Out Of Control Design

design Mar 15, 2022

In the typical product design process, a designer will iterate through mockups until they reach a "final" version...

...whatever "final" means...

But that's not how it has worked in the last two companies I've designed products for: Registria and Corso. These companies provide products in e-commerce, and the products are "customer-facing." The primary audience for the design is our customer's customer.

It's the well known B2B2C model.

And for this type of application the design process is completely different. As we know with e-commerce and retail, their brand is everything. This means our product has to be flexible enough to work within the brand's guidelines. It means it has to be up to par with the brand's impossibly high standards...

...I remember once getting a brand style guide from a particular high profile brand that was 300 pages long...


To me, designing a product for B2B2C is the ultimate challenge. I call it "Out Of Control Design" because as product designers we don't have complete control over what the final product is going to look like. We have to think several steps in advance and create the tools that allow a design to be configured according to the brand's ever-changing needs...

...all the while not making it so complex that it is unusable or gives brands too much freedom to break things.

I got my first exposure to Out Of Control Design decades ago when I created my first Wordpress theme. The theme had a bunch of ways I could customize the theme colors, logo, and page layout. Yes, I know that drag and drop website apps are commonplace now, but back then, it was miraculous to me how all those settings got applied. It put me in control. But for whoever created the Wordpress theme, the final design of the product was an out of control experience. I could – and probably did – pick colors that no professional designer would ever choose.

So in these ways, Out Of Control Design is more than just a visual design exercise where static mockups are used to get consensus on a final version. Out Of Control Design requires in depth technical collaboration.

As for Corso, while our actual product design is much less intense than an entire website theme, we still have some Out Of Control Design going on. Just look at a few of the designs that are now out in the wild.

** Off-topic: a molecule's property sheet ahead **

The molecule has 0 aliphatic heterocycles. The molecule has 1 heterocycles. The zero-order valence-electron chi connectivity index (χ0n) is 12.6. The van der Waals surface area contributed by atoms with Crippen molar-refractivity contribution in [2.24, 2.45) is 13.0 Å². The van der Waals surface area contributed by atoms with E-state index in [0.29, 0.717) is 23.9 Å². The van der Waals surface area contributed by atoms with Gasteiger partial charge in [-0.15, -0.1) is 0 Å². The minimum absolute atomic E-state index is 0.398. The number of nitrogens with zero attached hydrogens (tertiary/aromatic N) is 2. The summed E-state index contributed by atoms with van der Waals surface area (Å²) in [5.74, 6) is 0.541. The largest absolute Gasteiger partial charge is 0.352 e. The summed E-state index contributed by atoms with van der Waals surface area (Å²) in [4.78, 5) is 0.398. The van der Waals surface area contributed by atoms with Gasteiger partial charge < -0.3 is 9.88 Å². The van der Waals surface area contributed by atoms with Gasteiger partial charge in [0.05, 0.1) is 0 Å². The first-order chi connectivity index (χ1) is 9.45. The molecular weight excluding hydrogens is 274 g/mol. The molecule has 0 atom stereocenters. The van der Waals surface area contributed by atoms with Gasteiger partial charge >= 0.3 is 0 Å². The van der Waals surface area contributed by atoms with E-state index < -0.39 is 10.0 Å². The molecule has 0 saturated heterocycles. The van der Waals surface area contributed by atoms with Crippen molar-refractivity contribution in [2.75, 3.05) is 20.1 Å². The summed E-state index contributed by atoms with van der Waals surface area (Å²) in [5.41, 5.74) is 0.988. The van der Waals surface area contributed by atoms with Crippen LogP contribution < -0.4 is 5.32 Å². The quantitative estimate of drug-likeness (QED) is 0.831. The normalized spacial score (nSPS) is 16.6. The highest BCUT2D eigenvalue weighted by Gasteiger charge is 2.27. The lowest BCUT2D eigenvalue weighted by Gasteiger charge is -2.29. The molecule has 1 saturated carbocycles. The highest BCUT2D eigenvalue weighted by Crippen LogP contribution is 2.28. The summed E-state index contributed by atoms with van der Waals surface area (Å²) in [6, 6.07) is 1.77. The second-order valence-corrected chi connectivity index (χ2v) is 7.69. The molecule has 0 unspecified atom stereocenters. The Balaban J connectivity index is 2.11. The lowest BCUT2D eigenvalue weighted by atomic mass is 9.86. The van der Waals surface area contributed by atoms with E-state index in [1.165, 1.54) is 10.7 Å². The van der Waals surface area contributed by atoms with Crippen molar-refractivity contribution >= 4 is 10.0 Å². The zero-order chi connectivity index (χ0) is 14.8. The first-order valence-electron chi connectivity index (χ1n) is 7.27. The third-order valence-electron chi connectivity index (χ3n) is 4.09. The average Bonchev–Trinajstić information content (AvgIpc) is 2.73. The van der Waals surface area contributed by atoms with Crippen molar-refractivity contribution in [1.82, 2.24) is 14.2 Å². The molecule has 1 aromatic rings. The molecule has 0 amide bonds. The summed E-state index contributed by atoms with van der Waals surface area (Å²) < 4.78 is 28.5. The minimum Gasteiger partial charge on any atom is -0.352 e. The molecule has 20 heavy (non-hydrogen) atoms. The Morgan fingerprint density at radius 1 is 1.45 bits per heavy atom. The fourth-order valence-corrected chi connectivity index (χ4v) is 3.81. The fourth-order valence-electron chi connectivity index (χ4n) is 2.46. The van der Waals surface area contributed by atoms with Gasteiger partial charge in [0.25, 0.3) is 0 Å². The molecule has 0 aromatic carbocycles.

I know what you're saying, "It looks like just a couple lines of text with a boring checkbox. How hard can that be?"

Well, to accommodate just these designs, there are over 30 different configurable variables which can be used to alter the features, colors, and language. To keep it simple, we allow the customer to pick from a few different templates and then our team is able to tweak the design behind the scenes so that it matches their branded website theme perfectly. We are usually able to do this in just a couple minutes without any complicated hoops for our customers to jump through. So far we've been able to accommodate all our customers' wildly different e-commerce sites without any custom engineering or development.

I've been designing and building products across a few industries over the past 15 years, and this one has been by far the most challenging and the most fun...

...even though, yes, it is just a couple lines of text and a checkbox.

Because by understanding Out Of Control Design, we are able to accomplish a few key things for our business:

  1. Quickly and efficiently onboard new clients
  2. Make sure the design fits perfectly and discreetly within the brand's theme
  3. Test and optimize the widget for conversion
  4. Keep our development resources free to create new features and innovative products.

These are the types of challenges that make designing products for Corso fun. I've always loved the process of creating a great product design and user experience, and when you add the complexities that go along with Out Of Control Design, it forces us to step it up another level.

The current design of our Shopify App, Green Shipping Protection, has been stable for several months now. It kinda feels like we are in a phase of something like Version_3_Final_2_Latest. But I'll be honest...

...I definitely had some dark periods of I_Hate_My_Life in order to get to where we are...

...And IDK, maybe going through all the stages of design hell is the tell-tale sign that you've spent enough time to make something worthwhile.